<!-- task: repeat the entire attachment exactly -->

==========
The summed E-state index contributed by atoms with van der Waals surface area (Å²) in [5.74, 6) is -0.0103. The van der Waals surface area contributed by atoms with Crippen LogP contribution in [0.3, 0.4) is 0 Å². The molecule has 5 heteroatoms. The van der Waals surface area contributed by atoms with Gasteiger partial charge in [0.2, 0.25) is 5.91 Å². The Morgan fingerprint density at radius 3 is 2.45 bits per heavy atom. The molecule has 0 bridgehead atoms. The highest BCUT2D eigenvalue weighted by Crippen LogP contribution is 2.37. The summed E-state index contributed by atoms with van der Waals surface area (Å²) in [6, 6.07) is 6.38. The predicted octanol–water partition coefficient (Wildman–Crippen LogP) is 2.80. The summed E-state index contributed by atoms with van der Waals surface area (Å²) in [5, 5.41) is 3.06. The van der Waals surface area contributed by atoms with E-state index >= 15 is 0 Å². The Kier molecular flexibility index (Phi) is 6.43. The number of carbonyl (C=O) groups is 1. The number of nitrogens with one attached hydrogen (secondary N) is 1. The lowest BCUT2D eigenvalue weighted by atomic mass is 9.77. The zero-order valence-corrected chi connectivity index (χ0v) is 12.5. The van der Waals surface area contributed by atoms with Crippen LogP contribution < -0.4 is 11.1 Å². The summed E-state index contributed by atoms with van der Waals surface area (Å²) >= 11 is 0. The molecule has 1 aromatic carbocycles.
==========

The summed E-state index contributed by atoms with van der Waals surface area (Å²) in [5.74, 6) is -0.0103. The van der Waals surface area contributed by atoms with Crippen LogP contribution in [0.3, 0.4) is 0 Å². The molecule has 5 heteroatoms. The van der Waals surface area contributed by atoms with Gasteiger partial charge in [0.2, 0.25) is 5.91 Å². The Morgan fingerprint density at radius 3 is 2.45 bits per heavy atom. The molecule has 0 bridgehead atoms. The highest BCUT2D eigenvalue weighted by Crippen LogP contribution is 2.37. The summed E-state index contributed by atoms with van der Waals surface area (Å²) in [6, 6.07) is 6.38. The predicted octanol–water partition coefficient (Wildman–Crippen LogP) is 2.80. The summed E-state index contributed by atoms with van der Waals surface area (Å²) in [5, 5.41) is 3.06. The van der Waals surface area contributed by atoms with E-state index >= 15 is 0 Å². The Kier molecular flexibility index (Phi) is 6.43. The number of carbonyl (C=O) groups is 1. The number of nitrogens with one attached hydrogen (secondary N) is 1. The lowest BCUT2D eigenvalue weighted by atomic mass is 9.77. The zero-order valence-corrected chi connectivity index (χ0v) is 12.5. The van der Waals surface area contributed by atoms with Crippen LogP contribution < -0.4 is 11.1 Å². The summed E-state index contributed by atoms with van der Waals surface area (Å²) >= 11 is 0. The molecule has 1 aromatic carbocycles.